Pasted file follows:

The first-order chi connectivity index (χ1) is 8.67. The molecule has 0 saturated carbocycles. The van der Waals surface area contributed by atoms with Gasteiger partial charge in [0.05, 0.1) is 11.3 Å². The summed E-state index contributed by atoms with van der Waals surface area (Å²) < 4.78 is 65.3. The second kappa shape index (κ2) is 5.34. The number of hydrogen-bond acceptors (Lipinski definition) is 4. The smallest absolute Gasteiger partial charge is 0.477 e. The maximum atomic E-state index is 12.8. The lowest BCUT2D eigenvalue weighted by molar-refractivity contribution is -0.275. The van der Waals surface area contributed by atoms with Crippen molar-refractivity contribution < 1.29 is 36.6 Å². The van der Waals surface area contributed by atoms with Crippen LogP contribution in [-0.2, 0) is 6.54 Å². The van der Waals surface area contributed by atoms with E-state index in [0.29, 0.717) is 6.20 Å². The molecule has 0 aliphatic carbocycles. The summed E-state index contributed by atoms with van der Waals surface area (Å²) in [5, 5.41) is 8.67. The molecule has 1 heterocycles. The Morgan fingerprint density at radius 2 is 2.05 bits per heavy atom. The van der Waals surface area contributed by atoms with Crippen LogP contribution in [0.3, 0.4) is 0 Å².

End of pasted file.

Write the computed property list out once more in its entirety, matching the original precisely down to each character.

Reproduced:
The first-order chi connectivity index (χ1) is 8.67. The molecule has 0 saturated carbocycles. The van der Waals surface area contributed by atoms with Gasteiger partial charge in [0.05, 0.1) is 11.3 Å². The summed E-state index contributed by atoms with van der Waals surface area (Å²) < 4.78 is 65.3. The second kappa shape index (κ2) is 5.34. The number of hydrogen-bond acceptors (Lipinski definition) is 4. The smallest absolute Gasteiger partial charge is 0.477 e. The maximum atomic E-state index is 12.8. The lowest BCUT2D eigenvalue weighted by molar-refractivity contribution is -0.275. The van der Waals surface area contributed by atoms with Crippen molar-refractivity contribution < 1.29 is 36.6 Å². The van der Waals surface area contributed by atoms with Crippen LogP contribution in [-0.2, 0) is 6.54 Å². The van der Waals surface area contributed by atoms with E-state index in [0.29, 0.717) is 6.20 Å². The molecule has 0 aliphatic carbocycles. The summed E-state index contributed by atoms with van der Waals surface area (Å²) in [5, 5.41) is 8.67. The molecule has 1 heterocycles. The Morgan fingerprint density at radius 2 is 2.05 bits per heavy atom. The van der Waals surface area contributed by atoms with Crippen LogP contribution in [0.3, 0.4) is 0 Å².